The wonderful story of George Waller comes to us thanks to Trevor Thorne of the Sunderland Antiquarian Society.
We are indebted to Trevor and his help to reveal the tale of a man who left Sunderland at 14 for London, first working in a clay pipe manufacturers and then at a pasta maker.
George then served King and country in the Second World War in a most dramatic fashion.
He survived the bombing raids of German airplanes and the deadly risks of landmines.
So far, we have told how George served in North Africa and Italy in the Second World War - photographing the King, General Montgomery and Winston Churchill along the way.
Today, in the final part of George’s story, Trevor explains how George still had an influential role to play as war came to an end.
He was taken by truck to Offerton and given a shovel to clear snow. After nearly six years in the heat of foreign lands he nearly froze to death despite wearing two pairs of pyjamas under his clothesTrevor Thorne
After years of serving his country round the world, George Waller was about to embark on another adventure.
His Arabic speaking improved when, at the end of the Second World War in 1945, he “volunteered” to go to Israel.
George was there as part of a peace-keeping force.
This meant transferring to Squadron number 208 from his old 24 unit which was being disbanded.
But despite the end of the global conflict, George was still very much involved in drama.
The State of Israel was created as the war ended but the allocation of this land was disputed.
The British including George’s squadron found themselves in a policing role.
His squadron had to fight separately both the Egyptian and Israeli Air Forces at times, losing four Spitfires during the period to combat.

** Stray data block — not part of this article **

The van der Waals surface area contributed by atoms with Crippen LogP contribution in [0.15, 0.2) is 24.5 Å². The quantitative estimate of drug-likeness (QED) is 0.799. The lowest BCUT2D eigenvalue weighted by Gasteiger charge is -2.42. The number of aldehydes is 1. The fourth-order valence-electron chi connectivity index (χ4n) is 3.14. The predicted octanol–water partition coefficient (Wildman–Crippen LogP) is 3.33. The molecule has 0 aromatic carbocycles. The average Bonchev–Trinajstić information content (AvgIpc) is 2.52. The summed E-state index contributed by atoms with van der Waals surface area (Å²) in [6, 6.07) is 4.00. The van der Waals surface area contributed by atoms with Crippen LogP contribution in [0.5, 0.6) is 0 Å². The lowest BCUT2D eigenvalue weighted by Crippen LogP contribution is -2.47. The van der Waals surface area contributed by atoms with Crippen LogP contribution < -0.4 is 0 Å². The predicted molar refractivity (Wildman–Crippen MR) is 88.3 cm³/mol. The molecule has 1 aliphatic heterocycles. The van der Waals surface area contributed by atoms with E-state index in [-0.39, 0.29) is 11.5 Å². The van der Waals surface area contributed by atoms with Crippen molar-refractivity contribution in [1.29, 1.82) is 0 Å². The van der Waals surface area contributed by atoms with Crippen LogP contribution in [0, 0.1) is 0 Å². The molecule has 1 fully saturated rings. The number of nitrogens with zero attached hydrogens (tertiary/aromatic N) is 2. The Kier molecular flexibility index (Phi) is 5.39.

Once again, though, George came through it all.
When that work was finished he was sent to Egypt late in 1947.
The failure of the Egyptian forces to prevent the State of Israel being created caused serious discontent in that country and blame was attached to King Farouk.
Rioting broke out in Cairo and George was given the job of guarding the WAAF (female air force personnel) offices.
Yet again, George was at the centre of some difficult times and yet again, he was up to the task.
At one time he saved the WAAF’s pet cat from rioters who tried to force entry to the building.
But he did his role in fine style yet again.
After so much travelling and experiences over so many years, it was then time to go home to Sunderland.
A “hero’s welcome” greeted George on his return home.
Needing a job, he went to Pallion Labour Exchange and was immediately employed by Durham County Council.
Told to meet at the Plaza Cinema the next day he was taken by truck to Offerton and given a shovel to clear snow.
After nearly six years in the heat of foreign lands he nearly froze to death despite wearing two pairs of pyjamas under his clothes.
A final amusing event related to his war took place when years later he visited Bedi’s dental practice in Stockton Road to have some filings.
Bedi senior looked in his mouth and noticed a black filling.
He called for his son (also a dentist on the premises) and when he came down from the floor above said: “See that black filling in his mouth, that’s my work from the North African desert in 1942!”
The filling was black because the army had used the equipment and materials they had found in a captured German field dental unit.
George Waller has had a long happy life, marrying Nora and having two children.
He still lives in the Newcastle Road area of the city.
We would love to hear from more people willing to share their lifetime’s memories, or perhaps tell us of the dramatic achievements of their ancestors. We also want to hear from those keen on telling us all about their family tree.
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